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Who has the power when it comes to pricing?
A wide-screen TV set that costs $2,000 in Canada typically retails for around $400 less in the USA. A two-year computer-service agreement priced at $199 in Canada costs only $169 in the USA. And the GM Yukon sport utility vehicle can be anything from $11,000 to $13,000 more expensive in Canada than the United States. Why do prices rise so steeply north of the 49th parallel?
Part of the reason, says Ian Gordon, in the September 2011 issue of Ivey Business Journal, is that property, labour and transport costs are higher in Canada than in the USA. In particular, Canada has fewer outlet centres - highly efficient and cost-effective bases for retailers - than the USA. Moreover, many US manufacturers operate Canadian subsidiaries, which represent an extra layer in the distribution channel that does not exist for US-made goods sold in the USA.
But these reasons do not entirely explain why a wide range of goods costs more in Canada than the USA. Put simply, companies have come to expect higher margins on their Canadian sales than those in the United States; the Canadian market, historically, has borne these higher prices.
There are signs, though, that this is changing as the economic environment worsens. First, increasing numbers of Canadians seem willing to head south into the USA to pick up a bargain, especially on 'big ticket' items. And secondly, with the growth of online shopping, Canadians are increasingly placing their orders directly with US suppliers rather than dealing with indigenous retailers.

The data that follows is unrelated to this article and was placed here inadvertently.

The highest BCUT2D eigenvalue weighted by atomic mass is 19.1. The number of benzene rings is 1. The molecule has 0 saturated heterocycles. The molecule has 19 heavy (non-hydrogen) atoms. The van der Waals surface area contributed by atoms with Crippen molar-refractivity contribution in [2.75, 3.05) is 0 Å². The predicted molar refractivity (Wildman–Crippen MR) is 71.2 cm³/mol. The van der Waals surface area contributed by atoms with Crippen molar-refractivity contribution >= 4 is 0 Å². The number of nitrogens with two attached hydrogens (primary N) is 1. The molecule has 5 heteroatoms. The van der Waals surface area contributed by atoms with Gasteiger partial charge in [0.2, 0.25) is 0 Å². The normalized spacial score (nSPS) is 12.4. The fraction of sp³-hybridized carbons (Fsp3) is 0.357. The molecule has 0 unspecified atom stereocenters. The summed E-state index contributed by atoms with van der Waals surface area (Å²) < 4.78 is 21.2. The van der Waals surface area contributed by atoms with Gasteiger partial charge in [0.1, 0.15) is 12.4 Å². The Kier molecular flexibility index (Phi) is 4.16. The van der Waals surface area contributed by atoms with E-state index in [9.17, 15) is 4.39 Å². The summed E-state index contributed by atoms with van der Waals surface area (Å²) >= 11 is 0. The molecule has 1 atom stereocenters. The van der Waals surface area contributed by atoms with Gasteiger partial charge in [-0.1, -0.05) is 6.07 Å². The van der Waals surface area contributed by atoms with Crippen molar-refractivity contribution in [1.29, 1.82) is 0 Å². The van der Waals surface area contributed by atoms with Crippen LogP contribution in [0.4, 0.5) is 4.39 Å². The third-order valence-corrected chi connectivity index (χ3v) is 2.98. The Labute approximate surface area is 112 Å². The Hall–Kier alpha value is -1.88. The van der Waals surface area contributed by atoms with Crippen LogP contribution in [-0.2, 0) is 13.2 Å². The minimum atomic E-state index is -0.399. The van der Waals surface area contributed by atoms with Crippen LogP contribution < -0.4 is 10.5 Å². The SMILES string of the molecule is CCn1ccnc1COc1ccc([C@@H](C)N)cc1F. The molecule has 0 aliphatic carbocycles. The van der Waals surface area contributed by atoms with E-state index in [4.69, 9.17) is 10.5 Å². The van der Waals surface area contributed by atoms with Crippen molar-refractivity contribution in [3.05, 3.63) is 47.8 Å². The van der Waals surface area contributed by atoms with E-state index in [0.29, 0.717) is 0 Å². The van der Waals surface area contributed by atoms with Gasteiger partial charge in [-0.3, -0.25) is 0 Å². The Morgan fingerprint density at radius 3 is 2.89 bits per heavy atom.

These developments are likely, over time, to significantly weaken Canadian retailers' pricing power and help to standardize prices across the whole of North America.
In the October 2011 issue of Financial Management, Tim Cooper looks at the factors that affect pricing power across the world and examines how finance teams can maximize it even when consumers are feeling the pinch.
He highlights the case of luxury car-maker Porsche, which maintains profit margins of around 20% while competitors such as BMW are stuck at around 11%. Porsche engineers ask, early in the development of each new vehicle, whether customers will be willing to pay for a particular component. If not, they leave it out. Porsche engineers work closely with the company's marketers throughout the development process, so that the firm does not end up with an over-engineered or over-valued product.
Pharmaceutical companies similarly pay great attention to the potential profitability of a new drug throughout its development phase. Protected by patents, they avoid price wars and so have significant pricing power.
Tim Cooper contrasts these with the transport industry, where pricing power is much less because competition is stiff and firms are constantly trying to fill their networks.
The article recommends businesses to: focus on profit rather than volume or market share; try to avoid price wars; make pricing power a key performance indicator; invest in brand and value; improve pricing expertise in sales, marketing and management; and set high price-increase targets that take performance into account.
Tim Cooper quotes investment guru Warren Buffet as saying that he considers pricing power to be the single most important factor in evaluating a business. Firms with a product that stands out from the competition can set and hold their price and so avoid getting sucked into a price war that lowers profitability and damages the brand.